Series: Uglies #1
Tally is about to turn sixteen, and she can't wait. Not for her license -- for turning pretty. In Tally's world, your sixteenth birthday brings an operation that turns you from a repellent ugly into a stunningly attractive pretty and catapults you into a high-tech paradise where your only job is to have a really great time. In just a few weeks Tally will be there.
But Tally's new friend Shay isn't sure she wants to be pretty. She'd rather risk life on the outside. When Shay runs away, Tally learns about a whole new side of the pretty world -- and it isn't very pretty. The authorities offer Tally the worst choice she can imagine: find her friend and turn her in, or never turn pretty at all. The choice Tally makes changes her world forever.
AHHH!!!!!!!! I’ve been procrastinating on this post so much I feel like I can hardly remember the ending of the book!
I enjoyed Uglies way more than I anticipated. I don’t really buy eBooks usually. I occasionally grab good ones when they are free and I’ve bought a couple of the eBook Humble Bundles. I mainly read these when I have extra down time at lunch or waiting on an appointment. Uglies was one of the titles I had that was more familiar to me. It is hard for me to put in accurate scale how much I liked it because I honestly expected it to make my brain bleed.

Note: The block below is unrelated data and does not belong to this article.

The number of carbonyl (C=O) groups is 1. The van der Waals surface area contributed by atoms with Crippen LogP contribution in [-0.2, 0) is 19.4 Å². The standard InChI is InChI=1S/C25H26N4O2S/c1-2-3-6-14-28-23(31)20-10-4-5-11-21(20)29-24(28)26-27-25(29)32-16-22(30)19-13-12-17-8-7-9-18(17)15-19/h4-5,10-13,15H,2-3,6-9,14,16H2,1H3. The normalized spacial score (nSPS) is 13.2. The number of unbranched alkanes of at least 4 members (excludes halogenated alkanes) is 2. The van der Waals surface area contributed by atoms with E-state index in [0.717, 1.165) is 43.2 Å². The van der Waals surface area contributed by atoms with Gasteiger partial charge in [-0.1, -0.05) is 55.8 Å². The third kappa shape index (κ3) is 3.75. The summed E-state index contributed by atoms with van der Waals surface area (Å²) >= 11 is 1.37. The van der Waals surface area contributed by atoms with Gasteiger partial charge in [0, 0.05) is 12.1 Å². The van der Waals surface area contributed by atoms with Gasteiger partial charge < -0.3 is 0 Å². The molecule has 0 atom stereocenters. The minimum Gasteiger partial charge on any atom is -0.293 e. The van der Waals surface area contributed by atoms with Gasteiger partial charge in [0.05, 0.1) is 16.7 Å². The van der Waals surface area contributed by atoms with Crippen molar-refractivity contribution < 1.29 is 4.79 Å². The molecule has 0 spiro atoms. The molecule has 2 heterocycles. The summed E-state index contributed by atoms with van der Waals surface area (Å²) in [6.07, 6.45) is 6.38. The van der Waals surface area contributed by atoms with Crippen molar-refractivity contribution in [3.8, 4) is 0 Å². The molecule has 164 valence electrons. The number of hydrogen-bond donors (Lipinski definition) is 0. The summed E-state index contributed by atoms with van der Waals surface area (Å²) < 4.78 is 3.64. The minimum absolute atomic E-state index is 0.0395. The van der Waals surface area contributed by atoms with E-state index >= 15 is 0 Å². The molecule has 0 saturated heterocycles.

I liked Tally. Westerfeld wrote her and the world so that it really is easy to see things her way. She tries but things aren’t easy. She truly does carry this tale. The other important characters are minimal. Even Shay definitely has her purposes. I do really like David as well. He is the contrast to Tally and the differences in them are what really emphasize the dilemmas of this world.
Westerfeld does a good job of alluding to the reveals that will happen later, the reveal that makes the reader and Tally both realize that being Pretty really is bad. I think what brought me around was that in many of the dystopian novels the author creates the world as if it is a believable utopia and we need our brilliant hero to show us what is wrong. Yet the reader thinks the world is horrible from the start, we never really get the utopia, we’re never torn. Here, I think many of us would agree to the premise of this world. We wouldn’t fight it. People like Shay do resist it, but it is just their personality. They don’t realize the true darkness and neither does the reader. Tally isn’t resistant, not really. She just struck me as quite believable.
So which side of your face do you like better?